Abstract: The relationship between delusions and depression in Alzheimer’s disease

Objectives: The aim of this investigation was to study the relationship between delusions and depression in Alzheimer's disease (AD).

Design: This was a cross-sectional, case control study.

Setting: Neuropsychiatry Service, the Johns Hopkins School of Medicine, USA.

Participants: 303 community-residing patients with probable AD according to NINCDS/ADRDA criteria were included in the study. Seventy-five patients with delusions only were compared to a control group of 228 patients who had neither delusions nor hallucinations. Patients with only hallucinations or both delusions and hallucinations were excluded.

Measures: Patients were assessed clinically for the presence of delusions using the DSM-IV glossary definitions. They were also rated on standardized measures of depression, cognitive impairment, staging of dementia, general medical health, and functional impairment.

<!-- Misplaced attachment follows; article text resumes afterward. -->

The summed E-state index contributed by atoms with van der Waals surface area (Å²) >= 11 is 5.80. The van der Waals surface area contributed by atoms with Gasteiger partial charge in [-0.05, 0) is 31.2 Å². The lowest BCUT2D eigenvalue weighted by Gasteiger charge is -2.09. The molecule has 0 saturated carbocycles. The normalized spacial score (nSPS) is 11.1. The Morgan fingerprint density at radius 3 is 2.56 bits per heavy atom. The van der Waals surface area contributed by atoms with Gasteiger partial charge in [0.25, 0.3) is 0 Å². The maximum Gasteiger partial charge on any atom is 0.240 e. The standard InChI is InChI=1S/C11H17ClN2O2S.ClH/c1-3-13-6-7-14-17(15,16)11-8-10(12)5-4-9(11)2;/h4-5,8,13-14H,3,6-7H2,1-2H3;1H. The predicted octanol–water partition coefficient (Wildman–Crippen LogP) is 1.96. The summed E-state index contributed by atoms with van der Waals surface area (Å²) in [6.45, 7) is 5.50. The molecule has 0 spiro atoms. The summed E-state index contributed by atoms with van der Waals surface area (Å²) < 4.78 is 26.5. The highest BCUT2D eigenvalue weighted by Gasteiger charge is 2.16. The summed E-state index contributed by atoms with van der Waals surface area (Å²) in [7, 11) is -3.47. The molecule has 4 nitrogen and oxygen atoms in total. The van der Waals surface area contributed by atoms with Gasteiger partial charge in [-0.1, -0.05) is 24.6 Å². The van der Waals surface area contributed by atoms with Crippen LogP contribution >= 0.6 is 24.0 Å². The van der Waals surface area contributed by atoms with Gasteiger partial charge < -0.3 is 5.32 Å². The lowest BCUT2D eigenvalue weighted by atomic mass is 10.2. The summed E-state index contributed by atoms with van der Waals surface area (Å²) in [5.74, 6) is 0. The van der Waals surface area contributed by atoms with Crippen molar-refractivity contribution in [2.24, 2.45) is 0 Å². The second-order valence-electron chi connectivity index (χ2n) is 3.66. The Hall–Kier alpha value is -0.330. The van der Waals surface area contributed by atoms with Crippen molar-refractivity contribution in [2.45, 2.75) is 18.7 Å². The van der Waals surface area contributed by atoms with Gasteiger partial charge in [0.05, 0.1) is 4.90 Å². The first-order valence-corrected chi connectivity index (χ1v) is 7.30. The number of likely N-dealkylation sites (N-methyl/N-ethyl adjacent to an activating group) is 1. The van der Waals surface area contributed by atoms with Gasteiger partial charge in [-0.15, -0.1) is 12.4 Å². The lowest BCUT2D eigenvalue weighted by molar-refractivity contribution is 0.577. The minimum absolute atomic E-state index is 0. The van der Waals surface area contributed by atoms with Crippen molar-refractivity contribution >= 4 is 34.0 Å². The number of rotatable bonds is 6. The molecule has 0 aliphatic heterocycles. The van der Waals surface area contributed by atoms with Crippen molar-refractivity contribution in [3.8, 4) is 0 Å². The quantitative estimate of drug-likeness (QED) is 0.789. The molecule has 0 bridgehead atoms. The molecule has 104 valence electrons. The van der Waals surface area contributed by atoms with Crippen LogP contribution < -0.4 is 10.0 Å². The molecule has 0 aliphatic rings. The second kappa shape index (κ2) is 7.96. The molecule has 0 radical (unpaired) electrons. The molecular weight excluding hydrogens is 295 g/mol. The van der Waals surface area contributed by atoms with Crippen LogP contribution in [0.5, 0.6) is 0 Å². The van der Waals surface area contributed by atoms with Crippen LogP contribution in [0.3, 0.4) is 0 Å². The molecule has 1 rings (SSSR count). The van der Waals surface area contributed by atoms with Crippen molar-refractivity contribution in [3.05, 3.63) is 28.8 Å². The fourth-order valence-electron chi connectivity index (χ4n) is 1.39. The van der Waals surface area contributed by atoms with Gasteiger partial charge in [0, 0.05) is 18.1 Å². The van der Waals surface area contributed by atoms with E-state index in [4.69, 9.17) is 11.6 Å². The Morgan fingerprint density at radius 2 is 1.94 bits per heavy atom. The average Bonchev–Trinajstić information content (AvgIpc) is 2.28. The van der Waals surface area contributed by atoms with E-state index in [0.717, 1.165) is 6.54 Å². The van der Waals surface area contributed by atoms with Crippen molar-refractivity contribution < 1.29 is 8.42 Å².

Results: There was an association between delusions and depression among patients with AD. Before adjustment for other variables, the presence of depression conferred a 1.8-fold (95% confidence intervals (CI) = 1.0-3.1; p = 0.04) higher risk of delusions. After adjustment for multiple other variables, this risk increased further to 6.8-fold (95% CI = 2.1-21.6; p = 0.001).

Conclusions: Delusions in AD are strongly associated with depression after statistical adjustment for all confounding variables, which might distort this association. This finding has implications for our understanding of the etio-pathogenesis and management of delusions and depression in AD

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